Shrijana went to a government school during the day, and helped out on the farm and in the kitchen after doing her homework. She also accompanied her parents on their trainings sometimes. Her access to learning was not limited to the local school but was supplemented and enhanced by her travels across Nepal with her parents. She skipped school during those weeks but the teachers always obliged since she was a top performer in class. Additionally, she was continually exposed to other forms of knowledge through the guests who visited her parents from near and far. Diversity in learning is much needed too, I thought to myself.
When spring is at its peak, the mulberry plants put out a purple bouquet of sweet, granular berries. They evolve over the weeks, shifting from tart green to sour red and finally to sweet purple. They are popularly enjoyed in two ways. As is, or macerated with a sprinkling of chilli powder, salt and sugar to make a sour-sweet-spicy relish.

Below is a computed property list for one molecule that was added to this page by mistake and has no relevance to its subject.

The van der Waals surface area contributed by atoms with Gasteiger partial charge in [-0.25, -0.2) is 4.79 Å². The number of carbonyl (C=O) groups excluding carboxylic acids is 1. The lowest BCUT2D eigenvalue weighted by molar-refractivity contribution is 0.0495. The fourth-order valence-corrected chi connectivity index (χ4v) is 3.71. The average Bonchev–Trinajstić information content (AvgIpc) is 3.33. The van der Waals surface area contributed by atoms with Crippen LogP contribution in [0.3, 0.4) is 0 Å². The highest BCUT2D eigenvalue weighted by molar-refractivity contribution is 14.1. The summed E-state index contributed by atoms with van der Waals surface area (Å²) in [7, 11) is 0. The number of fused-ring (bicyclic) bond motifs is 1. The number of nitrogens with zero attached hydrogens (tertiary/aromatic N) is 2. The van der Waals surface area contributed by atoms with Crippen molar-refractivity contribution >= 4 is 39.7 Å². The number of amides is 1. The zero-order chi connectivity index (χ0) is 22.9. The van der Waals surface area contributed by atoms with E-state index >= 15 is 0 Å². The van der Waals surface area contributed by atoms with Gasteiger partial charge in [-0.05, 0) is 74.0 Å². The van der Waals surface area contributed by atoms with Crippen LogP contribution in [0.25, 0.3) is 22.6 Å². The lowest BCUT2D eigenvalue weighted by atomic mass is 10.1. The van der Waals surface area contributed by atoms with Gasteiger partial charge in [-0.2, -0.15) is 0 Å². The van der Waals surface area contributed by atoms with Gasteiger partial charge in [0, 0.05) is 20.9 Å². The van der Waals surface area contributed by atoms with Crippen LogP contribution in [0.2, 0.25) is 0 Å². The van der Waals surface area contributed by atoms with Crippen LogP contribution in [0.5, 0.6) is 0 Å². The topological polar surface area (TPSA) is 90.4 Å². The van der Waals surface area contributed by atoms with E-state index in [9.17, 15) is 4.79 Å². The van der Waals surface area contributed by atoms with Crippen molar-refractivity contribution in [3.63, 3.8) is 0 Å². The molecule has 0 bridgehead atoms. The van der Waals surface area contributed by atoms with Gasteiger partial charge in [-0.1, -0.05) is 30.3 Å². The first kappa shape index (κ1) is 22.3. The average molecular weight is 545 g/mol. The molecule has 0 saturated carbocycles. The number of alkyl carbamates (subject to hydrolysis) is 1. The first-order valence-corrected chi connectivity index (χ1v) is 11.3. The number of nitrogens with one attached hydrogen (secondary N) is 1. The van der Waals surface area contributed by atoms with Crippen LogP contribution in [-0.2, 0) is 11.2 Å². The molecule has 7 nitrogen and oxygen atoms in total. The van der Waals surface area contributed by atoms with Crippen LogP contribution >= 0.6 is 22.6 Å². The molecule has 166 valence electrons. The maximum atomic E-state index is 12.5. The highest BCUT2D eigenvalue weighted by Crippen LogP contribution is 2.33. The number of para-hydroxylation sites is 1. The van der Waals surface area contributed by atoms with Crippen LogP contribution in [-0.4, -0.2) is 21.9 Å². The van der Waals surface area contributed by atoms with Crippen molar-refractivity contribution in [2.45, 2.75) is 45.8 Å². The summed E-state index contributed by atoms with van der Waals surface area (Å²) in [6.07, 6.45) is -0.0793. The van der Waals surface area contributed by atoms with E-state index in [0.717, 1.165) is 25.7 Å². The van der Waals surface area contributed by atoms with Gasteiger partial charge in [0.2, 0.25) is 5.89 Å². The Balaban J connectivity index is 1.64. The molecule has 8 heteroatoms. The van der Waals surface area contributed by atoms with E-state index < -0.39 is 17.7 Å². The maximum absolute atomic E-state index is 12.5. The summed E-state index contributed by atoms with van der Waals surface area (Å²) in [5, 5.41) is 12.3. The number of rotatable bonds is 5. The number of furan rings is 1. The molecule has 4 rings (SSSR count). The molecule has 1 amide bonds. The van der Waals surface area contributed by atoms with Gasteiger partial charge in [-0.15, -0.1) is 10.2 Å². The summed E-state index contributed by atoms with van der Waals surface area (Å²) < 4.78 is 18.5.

Hom Maya processed the mulberry into juice and then wine once everybody had had their fill of the ripe fruit. Her Western friends and colleagues who visited their farm seemed to love this fermented berry juice.
She had run out of wine but brought out an old bottle with a deep purple liquid in it. “Kimmu vinegar”, she said. “Vinegar is formed when wine is stored through the changes in temperatures around the year. The next stage of fermentation.”
We shared a delectable salad at midday, seated on the floor of their cool corridor. A plateful of salad leaves, mostly rocket leaves dressed in tangy mulberry vinegar. “Seeds from friends,” she explained.
We’d been going out to the farm in the evening lately to avoid the blazing afternoon sun. We were to plant beans in a patch behind their kitchen. This wasn’t a clean, brown patch of soil. There were already some bushes, trees and climbers weaving an intricate web on it, some flowering, some fruiting. There were also a few remaining cornstalks which bore young bulbs. There were many butterflies, worms and insects visible amidst the foliage of varying heights, colours, textures and smells, bearing food for everyone.